It’s New to Me: Dr. Quinn, Medicine Woman

Welcome to my new series of TV reviews! Since we stream a lot (A LOT) of TV shows in my house, I’ve been coming across series that I missed out on during their first run, or their first explosion into the pop culture zeitgeist. I thought it would be interesting to write my thoughts about them behind the curve.

First up is the 1990s series, Dr Quinn, Medicine Woman.

To be perfectly honest, I probably did watch a few episodes here and there when it was first broadcast, but I didn’t remember much about it. You’d think I would have been all over it from Day 1: I’m a big fan of Westerns, it has a woman as the lead character, and it was enormously popular.

For some reason, I erroneously thought it was mainly a romantic drama, and not my personal cup of tea.

Yes, it’s true. I am not immune to making wrong assumptions solely because a story focuses on a woman instead of a man.

For those not aware, the shows stars Jane Seymour as Dr. Michaela Quinn, an upper-class Bostonian woman who becomes a doctor during the mid-1880s, when women rarely practiced medicine. She is her father’s partner in his practice until he dies. Then she finds it almost impossible to join another practice, because no one wants to hire a woman. Desperate to continue her career, she decides to leave everything she knows behind to take a job in the Colorado territory.

Turns out THEY don’t want a woman doctor, either. By the end of the pilot episode, she is not only fighting to get her practice going, she finds herself an adoptive mother to the children of one of her dead patients.

Along with the family drama you would expect from this insta-adoption, there is of course romance, though it takes a while to get going: Sully (Joe Lando), a widower who is great friends with the neighboring Cheyenne tribe.

Here’s the thing that is so amazing about the show: unlike most Westerns, that either completely erase or marginalize people of color or portray the majority of pioneers as open-minded (with maybe one racist character who is clearly the villain), nearly every character on the show is an unapologetic bigot.

And no, I’m not overstating this. The only way Michaela can get the town to give her a modicum of respect is to go to the local barber and have a healthy tooth pulled out without anesthesia. Even so, she is constantly fighting against the perception that she’s not as good as a male doctor.

When it comes to the issue of racism, the show is pretty explicit about how horribly Native and African Americans were treated. There are searing episodes about the way the government treated the Native Americans, breaking treaties, taking their land away, forcing their children into schools that erased their culture, and massacres that wiped out entire tribes.

But it’s the everyday bigotry that truly stands out. Here’s the most fascinating part: the townspeople, over the entire six seasons of the series, never really change. There’s never a “Very Special Episode” where they see the error of their ways.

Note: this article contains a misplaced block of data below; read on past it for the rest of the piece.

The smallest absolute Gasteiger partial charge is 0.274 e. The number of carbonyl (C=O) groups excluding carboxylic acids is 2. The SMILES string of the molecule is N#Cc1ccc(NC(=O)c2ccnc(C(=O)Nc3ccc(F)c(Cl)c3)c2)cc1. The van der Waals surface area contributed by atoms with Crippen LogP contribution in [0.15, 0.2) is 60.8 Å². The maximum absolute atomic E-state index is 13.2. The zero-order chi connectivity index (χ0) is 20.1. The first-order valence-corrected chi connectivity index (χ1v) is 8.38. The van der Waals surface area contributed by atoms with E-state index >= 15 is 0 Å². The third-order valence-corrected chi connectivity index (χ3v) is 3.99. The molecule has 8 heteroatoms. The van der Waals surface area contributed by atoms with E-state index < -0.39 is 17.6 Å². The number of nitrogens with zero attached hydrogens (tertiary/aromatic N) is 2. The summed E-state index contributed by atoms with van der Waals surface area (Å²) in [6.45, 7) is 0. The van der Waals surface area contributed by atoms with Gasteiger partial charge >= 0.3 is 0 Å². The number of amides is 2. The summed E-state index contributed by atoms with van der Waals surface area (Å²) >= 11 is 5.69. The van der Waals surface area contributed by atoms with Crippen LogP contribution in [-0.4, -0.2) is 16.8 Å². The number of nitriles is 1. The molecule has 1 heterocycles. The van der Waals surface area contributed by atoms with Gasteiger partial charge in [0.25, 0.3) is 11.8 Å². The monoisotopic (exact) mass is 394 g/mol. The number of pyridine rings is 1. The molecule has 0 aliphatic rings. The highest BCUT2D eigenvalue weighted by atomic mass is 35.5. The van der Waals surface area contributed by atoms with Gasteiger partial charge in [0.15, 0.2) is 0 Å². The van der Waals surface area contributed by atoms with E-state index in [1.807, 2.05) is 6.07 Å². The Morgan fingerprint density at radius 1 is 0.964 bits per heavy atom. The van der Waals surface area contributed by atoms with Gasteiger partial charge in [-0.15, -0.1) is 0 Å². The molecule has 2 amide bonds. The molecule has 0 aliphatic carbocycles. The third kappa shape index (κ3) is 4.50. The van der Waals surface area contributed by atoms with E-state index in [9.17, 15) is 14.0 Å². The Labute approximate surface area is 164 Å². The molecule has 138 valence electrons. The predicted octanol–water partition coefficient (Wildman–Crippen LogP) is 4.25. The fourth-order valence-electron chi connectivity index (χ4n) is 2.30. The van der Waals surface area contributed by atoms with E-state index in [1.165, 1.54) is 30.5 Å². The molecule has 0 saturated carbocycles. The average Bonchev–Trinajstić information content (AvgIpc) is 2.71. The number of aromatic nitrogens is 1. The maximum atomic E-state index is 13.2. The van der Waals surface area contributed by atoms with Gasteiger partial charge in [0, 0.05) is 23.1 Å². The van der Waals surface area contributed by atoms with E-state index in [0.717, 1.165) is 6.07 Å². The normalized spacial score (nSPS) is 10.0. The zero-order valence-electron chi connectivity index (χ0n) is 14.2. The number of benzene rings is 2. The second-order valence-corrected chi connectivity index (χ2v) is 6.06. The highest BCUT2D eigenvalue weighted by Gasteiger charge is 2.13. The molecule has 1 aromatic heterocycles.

The show also deals with a softer, more insidious kind of bigotry: when African-American residents of the town Robert E. and his wife Grace (Henry G. Sanders and Jonelle Allen) want to buy a house in the town, even Michaela’s best friend Dorothy (Barbara Babcock), who is a journalist and supposedly more “enlightened,” argues that “like should stay with like.”

It’s still not perfect on these issues. Larry Sellers, who plays Cloud Dancing, the neighboring tribe’s medicine man, felt the show was not portraying the Native characters accurately. He was made the show’s consultant on Native Americans. Then there’s Sully, who is practically a poster boy for cultural appropriation. There are also times when the white characters are treated as the ones truly suffering when the native characters are oppressed. I’m sure there are other instances I’m not sensitive to not being Native American or African-American myself.

However, Dr. Quinn, Medicine Woman is unique in the way it portrays the darker side of Manifest Destiny. Yes, moving West gives Michaela an opportunity she didn’t have in her own society, but she never has to stop fighting for respect. In one episode, Michaela runs for mayor of the town. Even Robert E.—who was almost lynched in an earlier episode while his neighbors stood by and did nothing, and who was literally saved by Michaela—preferred to vote for a man who was part of that group. The show doesn’t let you forget that patriarchy is upheld even by those oppressed by it.

This is a show that has everything I love about Westerns: characters getting a clean slate, the creation of community from nothing, adventure, friendships between those who would never have known each other in their original spheres of life. But it does all that without overlooking the heavy human cost of the Western expansion.

I am SO happy I was able to rediscover this remarkable show. It’s even more the case when one considers how twenty years later it still seems remarkable. It is currently available to stream on Amazon Prime and very much worth another look.

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6 thoughts on “It’s New to Me: Dr. Quinn, Medicine Woman

  1. My daughter was a grade-schooler when this show first aired, and she absolutely loved it. About five years ago, Jane Seymour was in town to promote her autobiography, and I got her to autograph a copy for my daughter.

  2. I caught a couple episodes on a broadcast channel one day (they were running a marathon one weekend, I don’t recall which channel it was. Probably either MeTV, or Decades). I think those were the only eps I ever saw. One was when she went back to Boston and Sully followed her, and the other I saw was a Thanksgiving ep and the town was desperate for rain.

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